A year ago this month, Sen. Howard H. Baker Jr. quit the race for the Republican presidential nomination. After four straight third- and fourth-place finishes in caucuses and primaries, the man most feared by many Democrats as a White House challenger shut down his campaign, telling reporters with unpitying candor, "It isn't going anywhere."
Today, the 55-year-old Tennessean surveys his domain as the first Republican majority leader of the Senate in 26 years and says, "I really enjoy the hell out of this job. It is pure delight."
There is every reason to believe that Howard Baker is as honest in appraising his present situation as he was a year ago. He was thrown his considerable intellectual and political skills into the task of shepherding the 53-member GOP majority. And, unlike those primary voters, both the senators and the president appear to appreciate the quality of Baker's effort.
"This is probably the most unified majority party in the Senate in decades," said one White House lobbyist, "You don't know what a help it is to us," said another presidential assistant, "to know that Baker's got the Senate in hand."
That was not the general assumption immediately after the November election. There was talk that moderate Republican Baker would have a hard time with the platoon of incoming freshman GOP senators, many of them conservative ideologues. There were rumors that he might be dumped in favor of Ronald Reagan's friend, Sen. Paul Laxalt (R-Nev.) or upstaged by Laxalt in dealings with the White House.
But Laxalt -- far from challenging Baker -- nominated him for majority leader in the GOP caucus, and there are fewer and fewer stories suggesting that anyone other than Baker is calling the shots for the Senate GOP.
The rambunctiousness of his flock was tested early. Conservatives despise voting for increases in the national debt limit, but the first request from Reagan was for such an increase. Despite the tooth-gnashing, Baker held all but three of his 53 votes in line for the president.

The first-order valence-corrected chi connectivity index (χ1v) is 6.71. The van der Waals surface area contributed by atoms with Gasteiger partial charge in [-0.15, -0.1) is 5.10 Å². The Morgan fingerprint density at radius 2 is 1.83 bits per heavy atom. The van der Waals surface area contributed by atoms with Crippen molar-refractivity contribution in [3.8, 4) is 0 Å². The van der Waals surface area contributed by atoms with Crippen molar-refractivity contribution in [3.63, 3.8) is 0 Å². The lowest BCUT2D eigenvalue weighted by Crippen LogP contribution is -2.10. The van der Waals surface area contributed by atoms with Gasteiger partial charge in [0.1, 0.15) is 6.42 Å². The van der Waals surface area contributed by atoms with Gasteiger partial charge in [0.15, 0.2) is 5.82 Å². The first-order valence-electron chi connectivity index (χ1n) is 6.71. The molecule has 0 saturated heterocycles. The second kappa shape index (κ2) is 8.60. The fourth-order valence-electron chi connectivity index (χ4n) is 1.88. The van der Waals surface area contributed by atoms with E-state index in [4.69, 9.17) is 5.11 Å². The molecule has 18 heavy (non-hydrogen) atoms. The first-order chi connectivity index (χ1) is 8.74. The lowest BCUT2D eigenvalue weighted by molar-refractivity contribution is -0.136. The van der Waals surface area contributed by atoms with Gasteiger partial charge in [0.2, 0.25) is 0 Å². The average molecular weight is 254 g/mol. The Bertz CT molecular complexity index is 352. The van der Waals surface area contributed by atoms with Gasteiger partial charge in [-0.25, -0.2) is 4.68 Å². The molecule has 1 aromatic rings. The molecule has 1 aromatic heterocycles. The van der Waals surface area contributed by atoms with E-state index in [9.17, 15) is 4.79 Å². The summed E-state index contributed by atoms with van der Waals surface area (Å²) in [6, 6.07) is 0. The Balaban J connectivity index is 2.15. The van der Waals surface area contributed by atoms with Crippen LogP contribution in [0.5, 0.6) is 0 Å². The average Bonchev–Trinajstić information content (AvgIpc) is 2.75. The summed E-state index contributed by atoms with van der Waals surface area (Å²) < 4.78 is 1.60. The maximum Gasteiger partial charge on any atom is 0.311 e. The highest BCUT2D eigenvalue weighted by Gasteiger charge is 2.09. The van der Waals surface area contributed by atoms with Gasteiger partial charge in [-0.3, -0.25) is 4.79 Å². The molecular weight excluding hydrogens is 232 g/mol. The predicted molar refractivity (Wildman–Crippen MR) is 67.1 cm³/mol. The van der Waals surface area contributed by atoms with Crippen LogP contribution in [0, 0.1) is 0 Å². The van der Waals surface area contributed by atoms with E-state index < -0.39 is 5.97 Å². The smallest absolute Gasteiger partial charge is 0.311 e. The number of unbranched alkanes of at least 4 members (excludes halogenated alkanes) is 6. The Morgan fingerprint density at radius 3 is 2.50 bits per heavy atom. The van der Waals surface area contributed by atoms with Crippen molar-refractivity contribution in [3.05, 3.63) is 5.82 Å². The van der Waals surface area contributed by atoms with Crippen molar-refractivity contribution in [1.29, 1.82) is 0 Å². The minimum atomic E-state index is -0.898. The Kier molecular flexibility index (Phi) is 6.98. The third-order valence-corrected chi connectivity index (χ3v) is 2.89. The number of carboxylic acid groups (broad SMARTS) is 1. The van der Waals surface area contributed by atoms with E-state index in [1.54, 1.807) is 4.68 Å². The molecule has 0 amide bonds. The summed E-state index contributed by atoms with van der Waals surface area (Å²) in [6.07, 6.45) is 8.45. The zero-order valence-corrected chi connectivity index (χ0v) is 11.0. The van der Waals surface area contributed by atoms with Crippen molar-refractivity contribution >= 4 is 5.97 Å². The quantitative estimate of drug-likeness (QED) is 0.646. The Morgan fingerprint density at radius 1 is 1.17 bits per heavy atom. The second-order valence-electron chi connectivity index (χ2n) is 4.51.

He is managing to inculcate among his novice legislators his personal ethic of responsibility in the exercise of power by being very sure that everyone is part of the act.
There are weekly lunches with rotating groups of four freshmen. Often, at the end of the lunch, Baker gets on his "hot line" -- a direct tie-line to Max L. Friedersdorf, the head of Reagan's congressional liaison staff -- to relay some freshman's request or signal a need for some White House attention.
Once a week, the Republican committee chairmen gather in his office to go over their agendas and vent their problems, with one of the freshmen (from a rotating roster) sitting in to share the learning experience. "It gives me a central role in managing the flow of legislation," Baker says, "and it gives all the committee chairmen an overview of the agenda, too."
The result has been a sense of teamwork among Republican senators of diverse views. When he needed help on the debt-ceiling vote, for example, Baker asked Sen. Strom Thurmond of South Carolina -- that symbol of conservatism -- to talk to the freshmen. "He told them he'd never voted in his life to lift the debt ceiling, but he was going to do it this year for Ronald Reagan -- and they were too," Baker recalled. "It was a damned effective speech."
Beyond such political satisfactions, what Baker enjoys is his growing identification as a Senate man. That does not mean he has ruled out another run for president someday. But it does mean that the view from his office window, looking down the Mall to the monuments and the hills of Arlington, is one he deeply cherishes.
The three-room suite he occupies was, he reminds visitors, the first part of the Capitol put to use. One room was the House of Representatives, one the Senate and one (now his conference room) was the Library of Congress. The 3,000 volumes that were once on its shelves were the books the British set to the torch when they burned the Capitol. But their titles are known from catalogs of the present Library of Congress, and Baker is joyfully engaged in raising a million dollars in private funds to have library copies rebound in 18th-century bindings and placed on replicas of the original Latrobe shelves.
As he talks of his restoration project while looking down the Mall, you can believe he really does think, as he says, "This is the second best view in Washington. Only the Rose Garden from the Oval Office tops it."